- Creating loyal customers is mostly about choosing the right customers.

- All great businesses start with service and serving others.

Different Visions, Identical Values
CWA alumni and friend Mike Goncalves put it perfectly - among the thousands of attendees from more than 30 countries, many of us came with different visions, but we all shared the same values. And that makes for the perfect, magical environment for acting before you're ready.

That's why I show up each year. And that's why I do all I can to create that daily environment for myself and all of you. The interesting thing is that no one person can create a community of world-changers. It only becomes that when each of us shows up. You're as big a part of that as I am or anyone else.

Thank you for that.

Together, we all make the imperfect action not only possible, but encouraged. By showing up the way you do, you allow the rest of us to live our own unedited life. And that's the ultimate gift.

We'll end with one from Chris, delivered just before he called four unsuspecting people out of the audience to present them with introductions, gear, gifts and plane tickets - all custom-chosen to kick-start each of their dreams...

"Just because you can't help everyone doesn't mean you shouldn't help someone. It is our capability and responsibility to help people along in pursuing their dream."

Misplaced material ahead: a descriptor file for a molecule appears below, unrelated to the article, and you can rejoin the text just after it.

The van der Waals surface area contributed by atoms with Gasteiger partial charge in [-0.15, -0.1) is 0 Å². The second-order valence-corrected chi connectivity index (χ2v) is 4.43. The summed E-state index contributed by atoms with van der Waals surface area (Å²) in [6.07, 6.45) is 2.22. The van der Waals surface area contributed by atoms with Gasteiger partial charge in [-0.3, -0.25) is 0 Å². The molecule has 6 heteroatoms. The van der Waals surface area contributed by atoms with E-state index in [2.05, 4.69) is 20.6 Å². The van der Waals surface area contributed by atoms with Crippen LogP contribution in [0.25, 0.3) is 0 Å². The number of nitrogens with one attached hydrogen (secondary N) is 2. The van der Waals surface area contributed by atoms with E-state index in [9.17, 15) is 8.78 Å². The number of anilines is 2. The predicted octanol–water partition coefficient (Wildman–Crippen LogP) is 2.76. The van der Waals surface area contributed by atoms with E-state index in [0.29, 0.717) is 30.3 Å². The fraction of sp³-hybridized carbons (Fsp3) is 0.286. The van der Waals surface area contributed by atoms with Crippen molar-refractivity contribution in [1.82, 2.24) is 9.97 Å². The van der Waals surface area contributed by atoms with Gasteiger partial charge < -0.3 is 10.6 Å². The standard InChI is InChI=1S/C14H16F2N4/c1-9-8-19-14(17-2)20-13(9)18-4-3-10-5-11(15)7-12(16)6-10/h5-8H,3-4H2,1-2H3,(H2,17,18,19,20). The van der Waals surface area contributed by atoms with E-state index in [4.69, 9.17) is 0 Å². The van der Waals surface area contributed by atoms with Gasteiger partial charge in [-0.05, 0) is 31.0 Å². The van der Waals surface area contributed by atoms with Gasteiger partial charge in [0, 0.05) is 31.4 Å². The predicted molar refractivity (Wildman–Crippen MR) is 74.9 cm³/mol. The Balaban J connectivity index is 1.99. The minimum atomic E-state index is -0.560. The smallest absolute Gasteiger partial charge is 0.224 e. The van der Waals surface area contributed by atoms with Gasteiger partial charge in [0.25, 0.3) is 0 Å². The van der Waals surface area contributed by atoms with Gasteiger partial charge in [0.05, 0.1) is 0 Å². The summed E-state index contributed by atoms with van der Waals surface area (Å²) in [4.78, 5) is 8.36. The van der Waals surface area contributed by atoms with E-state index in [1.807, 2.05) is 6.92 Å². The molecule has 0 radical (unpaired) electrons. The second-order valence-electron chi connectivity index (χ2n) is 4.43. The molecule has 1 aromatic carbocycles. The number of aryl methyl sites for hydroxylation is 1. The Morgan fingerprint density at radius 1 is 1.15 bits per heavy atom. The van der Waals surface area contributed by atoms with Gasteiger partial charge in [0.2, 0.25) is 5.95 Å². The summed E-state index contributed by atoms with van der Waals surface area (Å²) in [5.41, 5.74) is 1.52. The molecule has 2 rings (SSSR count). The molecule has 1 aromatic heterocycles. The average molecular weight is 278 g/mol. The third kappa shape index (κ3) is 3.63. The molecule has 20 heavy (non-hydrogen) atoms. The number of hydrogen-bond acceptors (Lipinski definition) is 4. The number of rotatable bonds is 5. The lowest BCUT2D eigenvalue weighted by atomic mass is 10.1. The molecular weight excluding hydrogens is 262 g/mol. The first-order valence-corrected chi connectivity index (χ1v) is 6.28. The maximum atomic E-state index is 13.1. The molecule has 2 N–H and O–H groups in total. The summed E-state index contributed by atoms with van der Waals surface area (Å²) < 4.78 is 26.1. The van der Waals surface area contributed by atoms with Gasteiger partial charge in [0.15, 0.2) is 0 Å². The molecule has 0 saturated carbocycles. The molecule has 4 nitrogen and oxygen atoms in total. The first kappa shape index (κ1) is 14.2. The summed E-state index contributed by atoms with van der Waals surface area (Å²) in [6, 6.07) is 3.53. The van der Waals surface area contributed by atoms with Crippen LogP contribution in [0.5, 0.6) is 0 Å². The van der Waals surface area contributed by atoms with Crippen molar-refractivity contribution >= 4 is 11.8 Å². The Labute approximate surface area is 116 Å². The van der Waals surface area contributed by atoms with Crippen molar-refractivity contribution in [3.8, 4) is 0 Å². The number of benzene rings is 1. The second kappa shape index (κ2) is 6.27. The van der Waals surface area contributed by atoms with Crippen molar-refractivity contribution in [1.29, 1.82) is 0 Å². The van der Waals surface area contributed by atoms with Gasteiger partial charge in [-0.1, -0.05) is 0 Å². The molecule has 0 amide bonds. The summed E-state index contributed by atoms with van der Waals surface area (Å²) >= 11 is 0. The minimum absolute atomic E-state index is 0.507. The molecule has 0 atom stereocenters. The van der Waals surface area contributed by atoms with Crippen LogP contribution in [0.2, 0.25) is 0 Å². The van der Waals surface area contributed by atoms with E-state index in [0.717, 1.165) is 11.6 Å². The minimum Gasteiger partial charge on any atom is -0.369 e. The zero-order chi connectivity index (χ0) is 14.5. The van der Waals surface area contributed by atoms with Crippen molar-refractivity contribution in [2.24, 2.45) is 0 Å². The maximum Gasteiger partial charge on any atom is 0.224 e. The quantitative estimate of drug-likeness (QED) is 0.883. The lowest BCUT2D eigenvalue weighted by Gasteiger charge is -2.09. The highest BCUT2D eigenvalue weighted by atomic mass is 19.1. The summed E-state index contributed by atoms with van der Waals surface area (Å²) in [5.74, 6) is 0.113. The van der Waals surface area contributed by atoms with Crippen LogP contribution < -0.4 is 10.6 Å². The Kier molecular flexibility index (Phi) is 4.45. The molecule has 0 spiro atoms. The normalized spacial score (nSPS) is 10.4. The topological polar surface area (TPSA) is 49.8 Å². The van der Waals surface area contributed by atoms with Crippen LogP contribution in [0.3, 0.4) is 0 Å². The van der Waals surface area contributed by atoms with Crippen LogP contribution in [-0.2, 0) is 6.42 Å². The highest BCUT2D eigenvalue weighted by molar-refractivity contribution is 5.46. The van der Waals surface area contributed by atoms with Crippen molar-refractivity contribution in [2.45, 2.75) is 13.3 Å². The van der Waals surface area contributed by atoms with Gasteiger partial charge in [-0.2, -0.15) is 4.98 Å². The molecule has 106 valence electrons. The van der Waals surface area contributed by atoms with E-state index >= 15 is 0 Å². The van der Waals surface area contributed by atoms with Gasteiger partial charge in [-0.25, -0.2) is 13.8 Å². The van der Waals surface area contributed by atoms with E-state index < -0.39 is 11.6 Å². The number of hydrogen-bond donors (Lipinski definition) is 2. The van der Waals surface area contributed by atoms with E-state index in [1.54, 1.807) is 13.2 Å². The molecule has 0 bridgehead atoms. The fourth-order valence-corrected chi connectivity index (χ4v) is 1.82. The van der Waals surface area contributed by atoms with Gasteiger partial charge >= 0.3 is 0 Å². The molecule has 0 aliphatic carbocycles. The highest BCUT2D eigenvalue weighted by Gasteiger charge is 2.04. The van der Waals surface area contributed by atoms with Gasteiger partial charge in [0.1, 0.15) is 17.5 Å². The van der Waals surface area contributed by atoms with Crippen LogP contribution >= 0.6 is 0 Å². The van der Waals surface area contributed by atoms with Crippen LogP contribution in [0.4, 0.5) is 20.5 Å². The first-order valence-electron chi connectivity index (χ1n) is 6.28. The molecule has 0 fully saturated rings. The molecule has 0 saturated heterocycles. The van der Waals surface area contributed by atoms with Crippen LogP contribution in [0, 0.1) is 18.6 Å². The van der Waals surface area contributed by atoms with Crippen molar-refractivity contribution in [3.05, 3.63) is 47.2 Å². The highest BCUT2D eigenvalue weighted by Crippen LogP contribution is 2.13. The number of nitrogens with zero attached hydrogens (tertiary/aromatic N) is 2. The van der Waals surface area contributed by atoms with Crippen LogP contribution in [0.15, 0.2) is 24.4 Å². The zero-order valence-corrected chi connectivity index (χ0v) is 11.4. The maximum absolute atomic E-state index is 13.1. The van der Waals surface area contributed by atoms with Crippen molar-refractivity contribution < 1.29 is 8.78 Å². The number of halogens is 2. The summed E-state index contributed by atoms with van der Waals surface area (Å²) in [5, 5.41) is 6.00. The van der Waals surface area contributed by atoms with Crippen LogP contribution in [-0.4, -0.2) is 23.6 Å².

- Chris Guillebeau

We have our people. They're right here. And I bet you have at least an idea of how you could make a difference. That leaves only one thing.
Act imperfectly.

- Scott

P.S. Next week we'll be holding a scholarship contest for lifetime access to our Connect With Anyone course and community, which opens again in a couple weeks. I hope it helps you find your people and pursue what matters. Keep an eye out!

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The Myth of 'Choosing the Right Path': The Live Your Legend Backstory

A lot of you tend to ask about what it was like when I first got started online. More often than not, I still feel like a beginner (something tells me I always will), so today I thought I'd take a little stroll down memory lane, despite how embarrassing the second half of this post is to publish...

I started my first website in 2006. It was called Reading For Your Success, and I used it to write book reviews on everything I was reading on career change (and all else) during my long train commute to a boring job.

I'd actually call it more of an experiment than a website.
You see, one of the books I read was called Internet Riches by Scott Fox, and it said I could start a website without knowing code. I didn't know a thing about tech, so between that and the case studies of what people were building, he had my attention. And I had my first glimpse of possibility.

I didn't necessarily have dreams of creating the next big thing, but I noticed how excited I was, so I followed the spark.

My first site was hacked together in Yahoo Site Builder and it was hideous (see screenshot at LYL link). But at the time, I was damn proud of it. It was a blog four years before I knew what a blog was.
(Ok, so after looking at that screenshot I guess maybe I thought there was the off chance that I could make a small killing with a few ads here and there - see that Amazon banner in the upper right. I even asked all my friends to make their Amazon purchases through my link. Not exactly the jackpot, but an experiment nonetheless.)